The big question though is if the experience can stand alone from its source material, as not everyone has the time to delve into an MMO (although they really should with The Secret World, which is just as much an old-school adventure game as it is an online game.) The themes of loss, trauma, and mental health create an effective narrative along with the jump scares, with some of Lorraine’s monologues being incredibly powerful. Again, to go into more detail would border of spoiler territory, but I suspect some people out there may find the topics hit a bit close to home. It really is more of a psychological piece, so if you’re after continual jump scares you’ll be left disappointed. The important thing is that you don’t need a working knowledge of TSW to play The Park, but it certainly does help.
Then there’s the topic of whether The Park is worth the price of admission (pun intended.) The £9.99 RRP will be more than worth it for TSW players, as not only does it delve into one of the game’s iconic locations (as well as some of its most notorious characters) but it also includes some in-game items as thanks for supporting both games. As for everyone else? Unless you want to analyse the letters and items again to figure out more of the backstory, the truth is that The Park is a one-time experience that only lasts a few hours. It’s an intense and well-crafted few hours, without a doubt, but there really is no reason to return once you’ve left The Park. However, if you want something a little different to play this Halloween, you’ll be hard-pressed to find anything better.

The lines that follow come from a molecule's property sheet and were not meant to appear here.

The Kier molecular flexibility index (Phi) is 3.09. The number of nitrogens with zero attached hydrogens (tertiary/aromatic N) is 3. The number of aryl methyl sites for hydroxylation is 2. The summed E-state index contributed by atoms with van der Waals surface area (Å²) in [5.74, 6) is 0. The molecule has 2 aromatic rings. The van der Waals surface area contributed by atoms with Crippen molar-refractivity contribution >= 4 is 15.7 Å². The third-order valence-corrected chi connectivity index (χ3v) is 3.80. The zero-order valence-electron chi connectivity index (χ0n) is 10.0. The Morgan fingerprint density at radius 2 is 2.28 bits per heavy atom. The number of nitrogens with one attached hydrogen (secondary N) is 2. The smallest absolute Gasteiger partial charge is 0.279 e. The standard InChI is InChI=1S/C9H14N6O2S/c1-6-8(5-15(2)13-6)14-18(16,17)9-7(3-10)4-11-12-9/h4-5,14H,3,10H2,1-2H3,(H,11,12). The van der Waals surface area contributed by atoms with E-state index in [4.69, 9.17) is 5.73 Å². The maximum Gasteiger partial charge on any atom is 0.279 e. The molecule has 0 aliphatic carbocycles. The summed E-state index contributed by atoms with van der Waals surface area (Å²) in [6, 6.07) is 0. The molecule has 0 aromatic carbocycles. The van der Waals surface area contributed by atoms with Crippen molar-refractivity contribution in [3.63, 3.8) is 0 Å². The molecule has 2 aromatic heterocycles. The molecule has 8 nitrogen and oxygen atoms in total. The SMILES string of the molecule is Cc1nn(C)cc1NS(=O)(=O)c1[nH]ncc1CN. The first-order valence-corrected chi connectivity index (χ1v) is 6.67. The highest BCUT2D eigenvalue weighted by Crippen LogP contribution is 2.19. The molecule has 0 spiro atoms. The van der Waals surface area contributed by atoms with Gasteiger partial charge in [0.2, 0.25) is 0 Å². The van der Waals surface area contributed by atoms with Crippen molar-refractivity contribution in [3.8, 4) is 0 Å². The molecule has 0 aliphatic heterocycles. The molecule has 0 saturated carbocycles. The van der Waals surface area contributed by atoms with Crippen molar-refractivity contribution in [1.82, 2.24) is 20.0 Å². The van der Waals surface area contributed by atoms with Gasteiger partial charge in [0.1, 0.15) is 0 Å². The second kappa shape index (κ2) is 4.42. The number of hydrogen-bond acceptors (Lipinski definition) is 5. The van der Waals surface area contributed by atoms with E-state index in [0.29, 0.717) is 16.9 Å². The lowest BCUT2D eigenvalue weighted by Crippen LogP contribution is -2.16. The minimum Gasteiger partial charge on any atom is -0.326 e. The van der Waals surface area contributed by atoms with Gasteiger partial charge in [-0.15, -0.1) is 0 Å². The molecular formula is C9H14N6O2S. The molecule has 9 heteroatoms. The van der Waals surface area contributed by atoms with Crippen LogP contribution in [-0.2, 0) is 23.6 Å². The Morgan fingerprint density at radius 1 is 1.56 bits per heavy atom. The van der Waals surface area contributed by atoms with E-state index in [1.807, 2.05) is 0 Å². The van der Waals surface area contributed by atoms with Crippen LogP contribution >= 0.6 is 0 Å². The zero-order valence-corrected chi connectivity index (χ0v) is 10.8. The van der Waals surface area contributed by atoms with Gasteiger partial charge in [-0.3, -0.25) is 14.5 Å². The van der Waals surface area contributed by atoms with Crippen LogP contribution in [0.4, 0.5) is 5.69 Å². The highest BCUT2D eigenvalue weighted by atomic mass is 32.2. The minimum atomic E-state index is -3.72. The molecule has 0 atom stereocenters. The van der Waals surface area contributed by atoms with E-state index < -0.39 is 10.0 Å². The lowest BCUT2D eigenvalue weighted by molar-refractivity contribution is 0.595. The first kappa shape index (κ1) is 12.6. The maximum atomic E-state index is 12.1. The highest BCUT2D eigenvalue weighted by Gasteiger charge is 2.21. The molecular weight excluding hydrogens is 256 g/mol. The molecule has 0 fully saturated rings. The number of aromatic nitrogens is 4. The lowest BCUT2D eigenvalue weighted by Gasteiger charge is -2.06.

- Tense and chilling storyline.
- Fantastic audio design.
- Explores more of The Secret World’s excellent backstory.
- A few moments where the “call & response” mechanic doesn’t put you in the right direction.
- Those looking for an open experience will be disappointed, as it really is more of a detailed corridor.
- A lack of replayability.
The Short Version:
While it may be short and lack replayability, Funcom have delivered a well-crafted and finely tuned psychological experience with The Park. The exceptional audio design helps to build a chilling and tense ambiance that will delight fans of The Secret World, while even newcomers can enjoy the chilling tale of one mother’s search for her son. A true psychological thriller that you’ll want to play with the headphones on and the lights off.
Platform: PC (tested)